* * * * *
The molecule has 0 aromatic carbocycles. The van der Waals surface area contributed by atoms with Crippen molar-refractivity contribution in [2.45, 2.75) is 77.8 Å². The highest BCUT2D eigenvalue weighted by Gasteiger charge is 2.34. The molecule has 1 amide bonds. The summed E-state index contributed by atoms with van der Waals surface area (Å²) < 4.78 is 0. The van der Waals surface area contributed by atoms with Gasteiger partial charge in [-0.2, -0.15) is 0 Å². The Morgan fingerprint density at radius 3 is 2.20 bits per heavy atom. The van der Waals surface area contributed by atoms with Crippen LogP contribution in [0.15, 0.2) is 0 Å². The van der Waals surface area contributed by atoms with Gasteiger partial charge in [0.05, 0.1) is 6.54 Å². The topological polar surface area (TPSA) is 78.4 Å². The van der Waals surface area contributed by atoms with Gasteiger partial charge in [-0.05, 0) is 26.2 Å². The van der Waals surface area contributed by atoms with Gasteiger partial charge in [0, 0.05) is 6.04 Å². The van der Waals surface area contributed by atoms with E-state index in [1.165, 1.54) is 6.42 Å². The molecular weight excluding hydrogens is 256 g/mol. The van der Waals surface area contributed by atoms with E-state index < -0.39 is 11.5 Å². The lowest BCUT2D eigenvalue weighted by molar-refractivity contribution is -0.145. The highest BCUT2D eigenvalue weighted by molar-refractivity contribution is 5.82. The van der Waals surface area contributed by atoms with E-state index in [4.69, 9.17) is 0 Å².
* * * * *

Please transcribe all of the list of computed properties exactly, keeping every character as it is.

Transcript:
The molecule has 0 aromatic carbocycles. The van der Waals surface area contributed by atoms with Crippen molar-refractivity contribution in [2.45, 2.75) is 77.8 Å². The highest BCUT2D eigenvalue weighted by Gasteiger charge is 2.34. The molecule has 1 amide bonds. The summed E-state index contributed by atoms with van der Waals surface area (Å²) < 4.78 is 0. The van der Waals surface area contributed by atoms with Gasteiger partial charge in [-0.2, -0.15) is 0 Å². The Morgan fingerprint density at radius 3 is 2.20 bits per heavy atom. The van der Waals surface area contributed by atoms with Crippen LogP contribution in [0.15, 0.2) is 0 Å². The van der Waals surface area contributed by atoms with Gasteiger partial charge in [0.05, 0.1) is 6.54 Å². The topological polar surface area (TPSA) is 78.4 Å². The van der Waals surface area contributed by atoms with Gasteiger partial charge in [-0.05, 0) is 26.2 Å². The van der Waals surface area contributed by atoms with Gasteiger partial charge in [0, 0.05) is 6.04 Å². The van der Waals surface area contributed by atoms with E-state index in [1.165, 1.54) is 6.42 Å². The molecular weight excluding hydrogens is 256 g/mol. The van der Waals surface area contributed by atoms with E-state index < -0.39 is 11.5 Å². The lowest BCUT2D eigenvalue weighted by molar-refractivity contribution is -0.145. The highest BCUT2D eigenvalue weighted by molar-refractivity contribution is 5.82. The van der Waals surface area contributed by atoms with E-state index in [4.69, 9.17) is 0 Å².